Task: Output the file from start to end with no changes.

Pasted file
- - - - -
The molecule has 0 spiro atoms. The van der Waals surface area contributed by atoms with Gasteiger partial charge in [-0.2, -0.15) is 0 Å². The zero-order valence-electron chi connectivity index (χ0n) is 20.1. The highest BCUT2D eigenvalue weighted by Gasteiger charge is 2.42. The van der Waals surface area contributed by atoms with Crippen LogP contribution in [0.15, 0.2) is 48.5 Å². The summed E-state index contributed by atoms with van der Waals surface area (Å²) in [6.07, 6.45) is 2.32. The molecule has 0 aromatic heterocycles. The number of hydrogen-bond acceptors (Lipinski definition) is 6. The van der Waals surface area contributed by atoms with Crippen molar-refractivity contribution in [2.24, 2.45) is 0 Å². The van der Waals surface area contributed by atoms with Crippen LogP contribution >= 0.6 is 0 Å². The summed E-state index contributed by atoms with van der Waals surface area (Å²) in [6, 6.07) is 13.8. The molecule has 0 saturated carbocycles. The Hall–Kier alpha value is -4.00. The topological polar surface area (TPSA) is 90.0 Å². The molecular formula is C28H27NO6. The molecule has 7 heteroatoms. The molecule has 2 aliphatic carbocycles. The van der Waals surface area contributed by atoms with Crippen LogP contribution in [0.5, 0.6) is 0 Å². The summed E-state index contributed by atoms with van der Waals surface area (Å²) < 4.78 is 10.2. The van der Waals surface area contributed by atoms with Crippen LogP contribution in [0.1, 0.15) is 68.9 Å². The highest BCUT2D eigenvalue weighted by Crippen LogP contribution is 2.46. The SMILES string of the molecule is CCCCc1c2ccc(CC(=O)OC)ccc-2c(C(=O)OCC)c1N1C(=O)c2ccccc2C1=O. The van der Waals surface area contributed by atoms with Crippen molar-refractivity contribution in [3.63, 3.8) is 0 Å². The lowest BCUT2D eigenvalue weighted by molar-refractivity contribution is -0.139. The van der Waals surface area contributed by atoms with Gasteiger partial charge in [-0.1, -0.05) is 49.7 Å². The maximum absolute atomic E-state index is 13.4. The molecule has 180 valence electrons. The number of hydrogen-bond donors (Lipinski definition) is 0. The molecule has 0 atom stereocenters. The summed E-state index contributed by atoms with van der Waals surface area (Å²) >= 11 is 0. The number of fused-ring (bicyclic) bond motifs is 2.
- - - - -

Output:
The molecule has 0 spiro atoms. The van der Waals surface area contributed by atoms with Gasteiger partial charge in [-0.2, -0.15) is 0 Å². The zero-order valence-electron chi connectivity index (χ0n) is 20.1. The highest BCUT2D eigenvalue weighted by Gasteiger charge is 2.42. The van der Waals surface area contributed by atoms with Crippen LogP contribution in [0.15, 0.2) is 48.5 Å². The summed E-state index contributed by atoms with van der Waals surface area (Å²) in [6.07, 6.45) is 2.32. The molecule has 0 aromatic heterocycles. The number of hydrogen-bond acceptors (Lipinski definition) is 6. The van der Waals surface area contributed by atoms with Crippen molar-refractivity contribution in [2.24, 2.45) is 0 Å². The van der Waals surface area contributed by atoms with Crippen LogP contribution >= 0.6 is 0 Å². The summed E-state index contributed by atoms with van der Waals surface area (Å²) in [6, 6.07) is 13.8. The molecule has 0 saturated carbocycles. The Hall–Kier alpha value is -4.00. The topological polar surface area (TPSA) is 90.0 Å². The molecular formula is C28H27NO6. The molecule has 7 heteroatoms. The molecule has 2 aliphatic carbocycles. The van der Waals surface area contributed by atoms with Crippen LogP contribution in [0.5, 0.6) is 0 Å². The summed E-state index contributed by atoms with van der Waals surface area (Å²) < 4.78 is 10.2. The van der Waals surface area contributed by atoms with Crippen LogP contribution in [0.1, 0.15) is 68.9 Å². The highest BCUT2D eigenvalue weighted by Crippen LogP contribution is 2.46. The SMILES string of the molecule is CCCCc1c2ccc(CC(=O)OC)ccc-2c(C(=O)OCC)c1N1C(=O)c2ccccc2C1=O. The van der Waals surface area contributed by atoms with Crippen molar-refractivity contribution in [3.63, 3.8) is 0 Å². The lowest BCUT2D eigenvalue weighted by molar-refractivity contribution is -0.139. The van der Waals surface area contributed by atoms with Gasteiger partial charge in [-0.1, -0.05) is 49.7 Å². The maximum absolute atomic E-state index is 13.4. The molecule has 180 valence electrons. The number of hydrogen-bond donors (Lipinski definition) is 0. The molecule has 0 atom stereocenters. The summed E-state index contributed by atoms with van der Waals surface area (Å²) >= 11 is 0. The number of fused-ring (bicyclic) bond motifs is 2.